A Narrative of a Nine Months' Residence in New Zealand in 1827 eBook

Augustus Earle
This eBook from the Gutenberg Project consists of approximately 197 pages of information about A Narrative of a Nine Months' Residence in New Zealand in 1827.

It seems unaccountable that the natives of an atmosphere so dry as this is—­a country in which there are no marshy bogs, and where, though there is an abundance of water, it is generally seen in clear and sparkling rills rushing down from the mountains into the rivers—­should be subject to so fatal a disease as galloping consumption.  The only cause to which I can attribute such an affliction is, their indifference to lying out all night exposed to every change of weather—­to cold and rain—­which, in young and tender constitutions, must produce the most pernicious consequences.  If some few are rendered hardy and robust by this process, many, no doubt, are killed by it.  I endeavoured to impress on the minds of all my female friends the great danger of thus exposing themselves to cold; but they only laughed at my precautions, and said, “If Atua wished it, so it must be; they could not strive with the Great Spirit.”

I have heard so much said about the great impropriety of the white settlers admitting the native females into their society, so much of the scandalous conduct of captains of ships suffering their men to have sweethearts during their stay in port, and so much urged in justification of the indignation shown by the missionaries when this subject is touched on by them, that I feel it necessary to state one decided benefit which has resulted from that intercourse, and which, in my opinion, far more than counterbalances the evil against which there has been raised so loud an outcry.

Before our intercourse took place with the New Zealanders, a universal and unnatural custom existed amongst them, which was that of destroying most of their female children in infancy, their excuse being that they were quite as much trouble to rear, and consumed just as much food, as a male child, and yet, when grown up, they were not fit to go to war as their boys were.  The strength and pride of a chief then consisted in the number of his sons; while the few females who had been suffered to live were invariably looked down upon by all with the utmost contempt.  They led a life of misery and degradation.  The difference now is most remarkable.  The natives, seeing with what admiration strangers beheld their fine young women, and what handsome presents were made to them, by which their families were benefited, feeling also that their influence was so powerful over the white men, have been latterly as anxious to cherish and protect their infant girls as they were formerly cruelly bent on destroying them.  Therefore, if one sin has been, to a certain degree, encouraged, a much greater one has been annihilated.  Infanticide, the former curse of this country, and the cause of its scanty population, a crime every way calculated to make men bloody-minded and ferocious, and to stifle every benevolent and tender feeling, has totally disappeared wherever an intercourse has taken place between the natives and the crews of European vessels.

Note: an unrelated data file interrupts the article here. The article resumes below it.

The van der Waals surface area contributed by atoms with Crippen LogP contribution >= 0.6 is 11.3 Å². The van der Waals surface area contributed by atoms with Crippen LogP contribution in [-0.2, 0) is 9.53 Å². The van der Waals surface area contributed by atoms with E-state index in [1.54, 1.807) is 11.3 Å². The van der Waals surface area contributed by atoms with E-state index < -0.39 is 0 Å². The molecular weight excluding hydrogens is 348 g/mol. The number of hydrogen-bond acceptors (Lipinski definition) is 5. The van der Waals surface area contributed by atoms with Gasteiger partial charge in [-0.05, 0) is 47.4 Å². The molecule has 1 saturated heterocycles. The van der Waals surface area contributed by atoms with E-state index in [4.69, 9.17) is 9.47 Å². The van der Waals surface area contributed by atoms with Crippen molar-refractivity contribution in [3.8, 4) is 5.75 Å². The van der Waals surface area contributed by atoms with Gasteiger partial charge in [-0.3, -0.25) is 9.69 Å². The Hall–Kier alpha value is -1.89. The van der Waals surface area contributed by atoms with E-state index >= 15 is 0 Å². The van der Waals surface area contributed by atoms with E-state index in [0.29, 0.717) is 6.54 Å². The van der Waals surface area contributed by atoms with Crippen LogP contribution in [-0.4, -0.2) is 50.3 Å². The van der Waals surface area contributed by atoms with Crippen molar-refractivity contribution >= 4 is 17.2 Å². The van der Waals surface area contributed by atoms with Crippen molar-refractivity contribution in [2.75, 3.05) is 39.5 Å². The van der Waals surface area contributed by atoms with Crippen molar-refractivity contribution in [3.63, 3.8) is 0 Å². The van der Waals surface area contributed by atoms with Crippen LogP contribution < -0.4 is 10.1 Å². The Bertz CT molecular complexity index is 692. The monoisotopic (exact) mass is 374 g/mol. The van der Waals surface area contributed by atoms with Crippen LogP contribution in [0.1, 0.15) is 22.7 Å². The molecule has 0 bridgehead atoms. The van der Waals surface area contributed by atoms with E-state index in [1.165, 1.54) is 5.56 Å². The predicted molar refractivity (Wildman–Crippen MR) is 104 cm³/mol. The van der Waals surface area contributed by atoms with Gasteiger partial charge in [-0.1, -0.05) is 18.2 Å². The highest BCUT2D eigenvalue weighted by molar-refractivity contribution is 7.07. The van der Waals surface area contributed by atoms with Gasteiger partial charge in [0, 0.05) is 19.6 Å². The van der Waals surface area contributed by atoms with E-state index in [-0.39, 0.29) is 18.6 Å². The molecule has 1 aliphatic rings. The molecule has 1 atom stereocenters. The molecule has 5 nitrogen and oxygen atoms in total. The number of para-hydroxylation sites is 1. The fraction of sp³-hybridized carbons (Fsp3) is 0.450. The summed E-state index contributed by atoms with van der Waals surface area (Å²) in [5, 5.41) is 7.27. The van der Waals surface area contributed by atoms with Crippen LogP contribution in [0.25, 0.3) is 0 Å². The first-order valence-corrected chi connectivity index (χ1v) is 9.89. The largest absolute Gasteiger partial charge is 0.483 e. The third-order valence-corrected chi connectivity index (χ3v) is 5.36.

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A Narrative of a Nine Months' Residence in New Zealand in 1827 from Project Gutenberg. Public domain.
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